September 5, 2010 by JalabulaJugs
Since that fateful week the 2 villages were waiting at any slight opportunity to put down the other. That moment arrived one fine morning. On the aforementioned fine morning, the drummer of Hosabettu stood at the Bettu Border and beat his instrument loudly while announcing, “This is to inform the people of the village which shamelessly shares one half of our village’s name that, after extensive research which was in no way connected to the imminent finding, it has been found out that Rahul Dravid, Karnataka’s proud cricketing son, is a close relative of our very own Village opening batsman, Shetty. By close relative, we mean that they are related to each other by the fact that they are related. According to this theory of relativity, they are related. How they are, no one knows but that they are everyone does. How? Well, I am announcing it right now. If you ask Dravid Saab, though, he might deny it but that is only because he was a commerce student and is not familiar with the theory of relativity. It is also proudly announced that Dravid Saab will be present during an exhibition match in the Hosabettu graveyard which also doubles up as a cricket ground. All are invited, but of course only Hosabettu residents will be allowed entry.”
Now, there were many issues which brought about hatred between the Bettu villages; which village was the first to see the sun, which village had the cooler sounding name, which headman ran off first etc. but the chief-in-wreck was the game of cricket. Every year Chokkabettu and Hosabettu squared off in a fiercely contested match. In fact, the matches would get so fiercely contested that after the initial formalities of using the primary instruments of cricket-the Bat and the Ball, the team members switched to a more comfortable mode-brawl. The only saving grace during these matches was the fact that the cricket ground would, on this occasion, double up as a graveyard. So, it was fair enough to say that cricket coursed through the blood of each and every village inmate; and very often, that coursing had a spill out effect.
Thus the recently concluded announcement was met with agitated murmurs in ‘that shameless half-name sharing village’. These murmurs eventually transformed into a babbling chaos. In other words, a Village Panchayat.
The gathering was set under the Peepul tree (the village lacked the traditional Banyan tree in spite of unofficial warnings from the government asking the village in a strict, albeit, offhand manner to always have Panchayat meets under a Banyan tree). As per practice, every Chokkabettu inmate was there rubbing his hands with, among other things such as pan gutkha and grease, glee. As everyone waited for the Village headman to begin proceedings, the headmaster of the village school, with his experience and intelligence, realized that the village headman would not be able to begin proceedings as he was far away nursing his hopes of a government job. He decided to begin proceedings himself.
“This recent news from the other side is indeed a grim one for us. We need to take immediate action that will effect a perfect retaliation”, he stated with an important air. “Any suggestions?”
For a few minutes no one spoke. Then out of nowhere, but from somewhere in the crowd, there came a shout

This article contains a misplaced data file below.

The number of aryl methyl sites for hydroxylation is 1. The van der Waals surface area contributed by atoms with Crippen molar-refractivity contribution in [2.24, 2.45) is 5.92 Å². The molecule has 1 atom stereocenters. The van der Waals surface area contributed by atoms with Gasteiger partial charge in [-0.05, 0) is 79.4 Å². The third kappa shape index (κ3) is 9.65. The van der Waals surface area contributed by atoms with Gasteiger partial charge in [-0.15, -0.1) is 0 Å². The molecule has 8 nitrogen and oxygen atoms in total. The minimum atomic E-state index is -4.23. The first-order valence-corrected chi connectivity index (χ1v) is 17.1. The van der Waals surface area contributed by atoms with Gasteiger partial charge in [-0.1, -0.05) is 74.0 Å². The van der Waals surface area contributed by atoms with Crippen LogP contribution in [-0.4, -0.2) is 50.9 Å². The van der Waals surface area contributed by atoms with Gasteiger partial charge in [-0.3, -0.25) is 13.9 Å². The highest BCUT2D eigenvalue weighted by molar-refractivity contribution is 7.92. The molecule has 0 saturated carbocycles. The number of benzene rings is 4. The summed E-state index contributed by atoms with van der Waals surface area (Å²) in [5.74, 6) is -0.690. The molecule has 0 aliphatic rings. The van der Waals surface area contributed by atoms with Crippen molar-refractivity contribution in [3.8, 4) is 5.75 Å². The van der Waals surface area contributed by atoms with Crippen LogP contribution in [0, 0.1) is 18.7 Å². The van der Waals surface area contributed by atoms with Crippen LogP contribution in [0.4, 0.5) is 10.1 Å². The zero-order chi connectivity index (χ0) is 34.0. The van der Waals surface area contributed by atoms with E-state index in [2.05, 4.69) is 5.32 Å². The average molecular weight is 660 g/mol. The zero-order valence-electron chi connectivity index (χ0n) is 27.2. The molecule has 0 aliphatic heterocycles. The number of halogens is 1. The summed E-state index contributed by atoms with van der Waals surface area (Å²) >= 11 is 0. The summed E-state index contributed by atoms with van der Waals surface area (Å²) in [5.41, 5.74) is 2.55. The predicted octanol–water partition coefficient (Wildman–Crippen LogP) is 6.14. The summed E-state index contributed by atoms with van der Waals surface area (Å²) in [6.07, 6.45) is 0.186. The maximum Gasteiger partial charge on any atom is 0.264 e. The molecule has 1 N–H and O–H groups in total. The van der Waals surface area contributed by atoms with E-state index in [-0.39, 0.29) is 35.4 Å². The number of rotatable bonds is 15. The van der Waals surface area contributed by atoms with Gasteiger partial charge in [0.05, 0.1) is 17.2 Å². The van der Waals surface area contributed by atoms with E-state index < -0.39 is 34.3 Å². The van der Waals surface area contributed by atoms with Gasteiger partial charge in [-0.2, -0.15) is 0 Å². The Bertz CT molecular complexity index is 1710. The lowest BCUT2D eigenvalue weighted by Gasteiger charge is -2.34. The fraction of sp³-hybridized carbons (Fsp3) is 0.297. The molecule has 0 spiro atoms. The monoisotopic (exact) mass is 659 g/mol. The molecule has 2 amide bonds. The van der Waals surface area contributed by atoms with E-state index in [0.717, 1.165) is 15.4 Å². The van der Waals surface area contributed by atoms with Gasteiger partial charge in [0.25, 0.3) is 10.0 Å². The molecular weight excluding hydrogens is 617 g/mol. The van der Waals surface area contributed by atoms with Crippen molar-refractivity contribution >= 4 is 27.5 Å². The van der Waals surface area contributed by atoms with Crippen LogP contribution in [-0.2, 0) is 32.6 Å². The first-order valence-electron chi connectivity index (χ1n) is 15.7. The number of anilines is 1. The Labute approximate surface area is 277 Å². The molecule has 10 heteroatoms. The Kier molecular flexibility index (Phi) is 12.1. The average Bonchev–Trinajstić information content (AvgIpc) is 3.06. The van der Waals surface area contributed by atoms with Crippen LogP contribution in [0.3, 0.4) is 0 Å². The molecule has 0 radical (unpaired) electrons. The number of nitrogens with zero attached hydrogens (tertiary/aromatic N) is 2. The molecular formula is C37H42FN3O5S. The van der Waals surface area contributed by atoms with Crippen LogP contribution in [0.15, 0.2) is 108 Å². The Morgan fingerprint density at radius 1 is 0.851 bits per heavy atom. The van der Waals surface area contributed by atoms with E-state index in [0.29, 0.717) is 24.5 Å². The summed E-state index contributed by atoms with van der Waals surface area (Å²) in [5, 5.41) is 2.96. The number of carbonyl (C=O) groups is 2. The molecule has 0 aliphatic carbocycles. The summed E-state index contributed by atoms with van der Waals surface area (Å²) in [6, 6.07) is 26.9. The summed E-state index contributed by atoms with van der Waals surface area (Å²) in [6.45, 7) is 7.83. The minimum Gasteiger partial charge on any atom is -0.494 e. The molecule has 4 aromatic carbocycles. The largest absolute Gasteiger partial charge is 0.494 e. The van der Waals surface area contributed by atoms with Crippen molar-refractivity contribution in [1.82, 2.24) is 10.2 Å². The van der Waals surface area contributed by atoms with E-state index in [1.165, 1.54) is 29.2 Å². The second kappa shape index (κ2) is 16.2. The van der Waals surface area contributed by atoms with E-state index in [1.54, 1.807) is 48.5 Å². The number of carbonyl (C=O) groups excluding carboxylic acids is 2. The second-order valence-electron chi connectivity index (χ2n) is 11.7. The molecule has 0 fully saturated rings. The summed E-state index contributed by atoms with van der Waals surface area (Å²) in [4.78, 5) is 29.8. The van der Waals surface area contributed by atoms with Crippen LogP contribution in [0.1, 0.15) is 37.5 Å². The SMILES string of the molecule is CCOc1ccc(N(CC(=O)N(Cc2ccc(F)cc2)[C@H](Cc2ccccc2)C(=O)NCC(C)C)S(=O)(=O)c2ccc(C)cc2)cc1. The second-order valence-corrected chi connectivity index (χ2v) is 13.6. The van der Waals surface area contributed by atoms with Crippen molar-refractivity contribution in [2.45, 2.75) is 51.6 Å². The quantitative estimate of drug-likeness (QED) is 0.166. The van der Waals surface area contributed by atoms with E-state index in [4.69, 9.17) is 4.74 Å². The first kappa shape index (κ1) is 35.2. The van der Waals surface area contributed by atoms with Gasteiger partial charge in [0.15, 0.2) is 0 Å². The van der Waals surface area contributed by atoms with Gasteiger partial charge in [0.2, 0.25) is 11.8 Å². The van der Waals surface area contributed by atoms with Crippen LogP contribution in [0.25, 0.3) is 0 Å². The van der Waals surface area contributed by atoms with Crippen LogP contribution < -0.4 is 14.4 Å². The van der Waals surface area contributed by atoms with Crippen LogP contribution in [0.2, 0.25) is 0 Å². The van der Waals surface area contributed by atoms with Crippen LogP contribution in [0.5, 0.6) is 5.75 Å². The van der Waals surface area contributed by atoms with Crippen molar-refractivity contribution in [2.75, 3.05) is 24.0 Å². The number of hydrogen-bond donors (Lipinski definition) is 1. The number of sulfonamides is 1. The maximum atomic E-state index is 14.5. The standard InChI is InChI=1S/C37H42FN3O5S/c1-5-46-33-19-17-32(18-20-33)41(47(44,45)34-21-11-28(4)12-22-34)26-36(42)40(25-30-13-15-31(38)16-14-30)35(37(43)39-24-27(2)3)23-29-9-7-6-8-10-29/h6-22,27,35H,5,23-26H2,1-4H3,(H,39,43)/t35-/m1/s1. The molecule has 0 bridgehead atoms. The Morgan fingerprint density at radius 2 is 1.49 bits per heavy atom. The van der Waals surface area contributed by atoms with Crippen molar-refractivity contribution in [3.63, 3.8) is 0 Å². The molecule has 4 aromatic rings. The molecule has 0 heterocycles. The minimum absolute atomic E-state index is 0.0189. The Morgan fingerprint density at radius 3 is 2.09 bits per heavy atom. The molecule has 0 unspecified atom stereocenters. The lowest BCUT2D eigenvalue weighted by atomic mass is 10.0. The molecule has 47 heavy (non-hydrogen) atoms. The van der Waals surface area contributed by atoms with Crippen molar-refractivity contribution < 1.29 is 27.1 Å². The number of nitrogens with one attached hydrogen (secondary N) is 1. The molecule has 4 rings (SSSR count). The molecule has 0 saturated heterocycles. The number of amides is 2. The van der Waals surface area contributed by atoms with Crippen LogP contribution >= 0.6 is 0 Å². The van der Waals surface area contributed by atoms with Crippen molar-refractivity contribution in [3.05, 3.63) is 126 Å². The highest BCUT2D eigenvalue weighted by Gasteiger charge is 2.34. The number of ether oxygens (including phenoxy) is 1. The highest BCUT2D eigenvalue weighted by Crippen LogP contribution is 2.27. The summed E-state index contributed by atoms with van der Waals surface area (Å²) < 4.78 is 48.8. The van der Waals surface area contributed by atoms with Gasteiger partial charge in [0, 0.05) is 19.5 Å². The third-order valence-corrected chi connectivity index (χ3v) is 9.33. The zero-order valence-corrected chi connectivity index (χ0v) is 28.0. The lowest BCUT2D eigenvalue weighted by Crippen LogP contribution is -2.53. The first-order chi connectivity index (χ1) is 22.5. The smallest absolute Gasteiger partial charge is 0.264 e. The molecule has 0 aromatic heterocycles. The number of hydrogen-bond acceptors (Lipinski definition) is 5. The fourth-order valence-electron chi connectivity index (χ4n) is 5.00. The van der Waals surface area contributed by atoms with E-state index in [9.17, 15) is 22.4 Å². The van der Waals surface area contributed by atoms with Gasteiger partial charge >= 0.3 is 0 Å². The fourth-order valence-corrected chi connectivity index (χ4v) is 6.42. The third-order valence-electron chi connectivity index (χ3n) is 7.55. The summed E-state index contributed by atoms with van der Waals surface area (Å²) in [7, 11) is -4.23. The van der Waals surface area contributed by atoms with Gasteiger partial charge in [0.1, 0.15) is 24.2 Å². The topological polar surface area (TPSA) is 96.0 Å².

“What about this?”
All the inmates trained their eyes towards the source of these optimistic words, which turned out to be a youth.
“What?” a chorus rang out towards him.
“No. that won’t do”, came the reply after a moment of pondering. This was met with a collective sigh and more silence before once again
“What about this?”
“No. that won’t do either.”
Now, this youth began to seriously take matters into his mind. He realized that he had been the only person thus far to even attempt to provide valuable ideas in the face of such impending crisis. So he began to rack his brain even more in order to eke out a few more of his brainwaves to the patient gathering. At last he struck gold!
“What about this?” he exclaimed with feverish excitement.
“No. that won’t do”, came back the chorus reply registering a look of shock on his face. Instantly, he remembered the story of the boy who cried ‘wolf’. Had he been a dog, he’d have probably called ‘woof’ but seeing that he was not one, at least not on this clear night (on a full moon night, he rather fancied himself to be a werewolf, which of course was no more than a fancy). Now that he knew that he was not a dog, or a werewolf, or anything else for that matter, he decided to stand firm.
“No, no. Hear me out”, he pleaded, realizing that the people were indeed catching up quickly.
“Why don’t we challenge them for a match on that very day? We shall show Dravid saab as to what sort of cricketing skills run through the veins of every Chokkabettu player”, he finished with a gleam in his eyes.
The stunned silence that greeted this suggestion bore testimony to the fact that it was a stroke of genius rare among Chokkabettu residents. Indeed, a few of the village elders who knew of the youth’s and in general, the majority of the village’s (not discounting their own) bone-headedness, almost looked hither and tither pretending they did not hear anything.
‘So? What about it?’ asked the youth again.
Now that they were convinced of the reality of the idea, the people of Chokkabettu got around to appreciating its ingenuity. The idea’s brilliance lay in the surety of its success. The chance of Hosabettu shirking a cricket match challenge was as bleak as that of the match eventually producing a result. In short, the match was on…at least its start, if not its finish…